The interest rate is the amount charged on top of the principal by a lender to a borrower for the use of assets and it also applies to the amount earned at a bank or credit union from a deposit account.
Banks borrow money from you in the form of deposits, and interest is what they pay you for the use of the money deposited. They use the money from deposits to fund loans.
For Example, If a person borrows a loan of 300000 from a bank with an interest of 3% p.a for a period of 5 years. So, the interest calculated on the principal will be of 45000.
Here, the above calculation was on simple interest and there’s another type of interest called compound interest.
Different Types of Interest Rates
Based on Time
- Simple Interest: This interest type is known as simple because of its name as the as it calculated on the principal as for the period of holding. It is Calculated as P X R X T.
- Compound Interest: this interest means that the borrower pays even more in interest. Compound interest, also called interest on interest, is applied to the principal but also on the accumulated interest of previous periods.
It is Calculated as p X [(1 + interest rate)n − 1].
In the case of the above example, the interest will be 47782.223 which is more than the simple interest.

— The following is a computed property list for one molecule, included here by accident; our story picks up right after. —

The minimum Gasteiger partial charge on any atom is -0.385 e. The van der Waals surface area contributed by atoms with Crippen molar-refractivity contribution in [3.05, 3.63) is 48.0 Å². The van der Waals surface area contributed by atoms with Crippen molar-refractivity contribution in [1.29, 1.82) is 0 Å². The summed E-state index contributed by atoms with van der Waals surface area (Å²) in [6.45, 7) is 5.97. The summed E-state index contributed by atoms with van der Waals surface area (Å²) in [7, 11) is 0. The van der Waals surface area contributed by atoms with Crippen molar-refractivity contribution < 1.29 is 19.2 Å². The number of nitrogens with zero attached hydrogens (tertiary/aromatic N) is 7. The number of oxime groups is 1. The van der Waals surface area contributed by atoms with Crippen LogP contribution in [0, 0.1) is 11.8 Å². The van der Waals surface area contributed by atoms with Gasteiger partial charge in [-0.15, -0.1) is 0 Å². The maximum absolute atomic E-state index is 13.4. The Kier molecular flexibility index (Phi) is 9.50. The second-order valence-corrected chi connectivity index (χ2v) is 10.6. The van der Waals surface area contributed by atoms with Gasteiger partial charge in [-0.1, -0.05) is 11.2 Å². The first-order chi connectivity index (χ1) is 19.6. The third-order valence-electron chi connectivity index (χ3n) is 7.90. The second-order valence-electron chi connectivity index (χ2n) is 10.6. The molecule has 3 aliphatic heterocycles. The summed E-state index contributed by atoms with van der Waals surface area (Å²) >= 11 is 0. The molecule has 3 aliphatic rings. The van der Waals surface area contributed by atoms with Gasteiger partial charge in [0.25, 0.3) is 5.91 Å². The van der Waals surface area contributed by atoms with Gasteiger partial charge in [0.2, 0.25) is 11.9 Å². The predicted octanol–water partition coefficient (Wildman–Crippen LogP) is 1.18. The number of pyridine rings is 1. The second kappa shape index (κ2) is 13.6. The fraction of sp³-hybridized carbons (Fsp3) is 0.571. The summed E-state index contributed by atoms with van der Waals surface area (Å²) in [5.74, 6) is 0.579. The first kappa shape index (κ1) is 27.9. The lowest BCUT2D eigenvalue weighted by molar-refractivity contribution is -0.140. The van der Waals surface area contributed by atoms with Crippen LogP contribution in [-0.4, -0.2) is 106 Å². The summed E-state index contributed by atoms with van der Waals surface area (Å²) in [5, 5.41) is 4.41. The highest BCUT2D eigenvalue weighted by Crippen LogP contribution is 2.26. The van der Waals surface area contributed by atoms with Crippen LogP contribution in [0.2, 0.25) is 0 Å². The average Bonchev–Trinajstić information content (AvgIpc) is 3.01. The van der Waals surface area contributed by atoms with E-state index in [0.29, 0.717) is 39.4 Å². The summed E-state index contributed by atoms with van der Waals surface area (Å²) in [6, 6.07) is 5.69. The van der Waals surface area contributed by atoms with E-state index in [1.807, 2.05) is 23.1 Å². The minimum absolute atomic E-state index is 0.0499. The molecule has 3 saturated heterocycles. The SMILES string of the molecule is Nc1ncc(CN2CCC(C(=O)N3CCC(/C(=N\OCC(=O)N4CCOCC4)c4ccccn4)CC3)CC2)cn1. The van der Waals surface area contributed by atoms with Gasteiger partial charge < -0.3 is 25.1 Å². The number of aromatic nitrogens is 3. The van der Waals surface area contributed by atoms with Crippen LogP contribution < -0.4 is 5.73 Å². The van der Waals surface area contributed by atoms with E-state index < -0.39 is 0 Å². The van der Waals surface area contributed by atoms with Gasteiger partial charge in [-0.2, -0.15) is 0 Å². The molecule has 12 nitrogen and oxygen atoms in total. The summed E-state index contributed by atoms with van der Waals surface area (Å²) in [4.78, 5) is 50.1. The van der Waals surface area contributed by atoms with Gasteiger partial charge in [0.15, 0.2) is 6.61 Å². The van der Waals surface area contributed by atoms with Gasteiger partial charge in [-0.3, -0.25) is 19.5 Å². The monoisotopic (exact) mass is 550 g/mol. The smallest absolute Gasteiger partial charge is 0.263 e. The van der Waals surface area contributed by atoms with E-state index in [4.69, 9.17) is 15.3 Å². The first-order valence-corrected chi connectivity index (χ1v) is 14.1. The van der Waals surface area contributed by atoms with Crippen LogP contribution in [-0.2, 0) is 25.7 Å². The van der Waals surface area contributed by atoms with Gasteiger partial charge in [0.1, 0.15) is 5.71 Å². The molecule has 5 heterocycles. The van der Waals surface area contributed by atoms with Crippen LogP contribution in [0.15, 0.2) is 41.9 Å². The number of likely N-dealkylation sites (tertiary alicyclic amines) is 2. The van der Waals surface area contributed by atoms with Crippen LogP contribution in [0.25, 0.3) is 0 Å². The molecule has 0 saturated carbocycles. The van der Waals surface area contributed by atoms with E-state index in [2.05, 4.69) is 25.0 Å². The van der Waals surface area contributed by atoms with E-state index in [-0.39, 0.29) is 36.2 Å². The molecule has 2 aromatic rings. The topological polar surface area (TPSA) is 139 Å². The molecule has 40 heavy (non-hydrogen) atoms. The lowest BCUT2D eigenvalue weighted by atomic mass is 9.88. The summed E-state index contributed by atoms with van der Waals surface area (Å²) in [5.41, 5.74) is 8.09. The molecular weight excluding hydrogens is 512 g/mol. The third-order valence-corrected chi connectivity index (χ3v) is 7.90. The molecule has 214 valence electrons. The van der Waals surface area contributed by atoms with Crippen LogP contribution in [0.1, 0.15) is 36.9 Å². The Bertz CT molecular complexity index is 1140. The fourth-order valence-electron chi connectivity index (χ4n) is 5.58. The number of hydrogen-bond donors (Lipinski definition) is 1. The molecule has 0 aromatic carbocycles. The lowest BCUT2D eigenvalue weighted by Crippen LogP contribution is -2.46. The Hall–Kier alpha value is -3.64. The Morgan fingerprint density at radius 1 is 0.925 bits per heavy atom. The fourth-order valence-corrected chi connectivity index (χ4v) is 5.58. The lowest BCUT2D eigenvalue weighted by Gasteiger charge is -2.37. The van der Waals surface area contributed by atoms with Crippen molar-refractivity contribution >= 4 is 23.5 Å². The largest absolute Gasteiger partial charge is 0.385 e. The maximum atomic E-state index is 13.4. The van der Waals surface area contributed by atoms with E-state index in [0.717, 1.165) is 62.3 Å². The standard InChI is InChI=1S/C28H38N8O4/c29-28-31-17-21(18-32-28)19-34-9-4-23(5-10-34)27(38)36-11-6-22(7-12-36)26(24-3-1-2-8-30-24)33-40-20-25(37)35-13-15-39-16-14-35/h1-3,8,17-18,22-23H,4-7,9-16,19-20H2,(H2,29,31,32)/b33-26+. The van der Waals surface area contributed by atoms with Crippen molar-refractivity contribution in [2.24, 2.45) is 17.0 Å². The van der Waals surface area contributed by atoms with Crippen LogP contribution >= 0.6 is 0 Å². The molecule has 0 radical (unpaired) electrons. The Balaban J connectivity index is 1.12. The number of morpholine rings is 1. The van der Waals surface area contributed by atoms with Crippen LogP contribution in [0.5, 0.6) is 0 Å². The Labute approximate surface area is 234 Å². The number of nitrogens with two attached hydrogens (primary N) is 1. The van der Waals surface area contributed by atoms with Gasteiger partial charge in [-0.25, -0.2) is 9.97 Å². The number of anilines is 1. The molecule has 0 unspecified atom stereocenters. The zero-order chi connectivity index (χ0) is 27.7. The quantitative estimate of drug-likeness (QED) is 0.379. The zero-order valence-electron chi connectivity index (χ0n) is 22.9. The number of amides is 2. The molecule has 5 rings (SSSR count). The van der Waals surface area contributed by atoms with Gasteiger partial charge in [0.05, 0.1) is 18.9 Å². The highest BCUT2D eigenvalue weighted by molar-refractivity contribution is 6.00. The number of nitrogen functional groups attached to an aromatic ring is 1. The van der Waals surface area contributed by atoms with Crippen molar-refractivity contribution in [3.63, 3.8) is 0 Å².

- Continuously compounded interest: It is the mathematical limit of the general compound interest formula, with the interest compounded an infinitely many times each year. It is calculated as P * [(eR*T) – 1].
Based on Variability
- Fixed rates remain the same throughout the life of the loan. Initially, your payments consist mostly of interest payments. As time goes on, you pay a higher and higher percentage of the debt principal. Most conventional mortgages are fixed-rate loans.
- Variable rates change with the prime rate. When the rate rises, so will the payment on your loan. With these loans, you must pay attention to the prime rate, which is based on the fed funds rate. With either type of loan, you can generally make an extra payment at any time toward the principal, helping you to pay the debt off sooner.
Based on Level
- High-interest rates make loans more expensive. When interest rates are high, fewer people and businesses can afford to borrow. That lowers the amount of credit available to fund purchases, slowing consumer demand. At the same time, it encourages more people to save because they receive more on their savings rate. High-interest rates also reduce the capital available to expand businesses, strangling supply. This reduction in liquidity slows the economy.
- Low-interest rates have the opposite effect on the economy. Low mortgage rates have the same effect as lower housing prices, stimulating demand for real estate. Savings rates fall. When savers find they get less interest on their deposits, they might decide to spend more. They might also put their money into slightly riskier but more profitable investments, which drives up stock prices.
The interest rates are an integral parts of the economy and banking system of any country. It manages most of its debt repayment and also helps in increasing the revenues for it.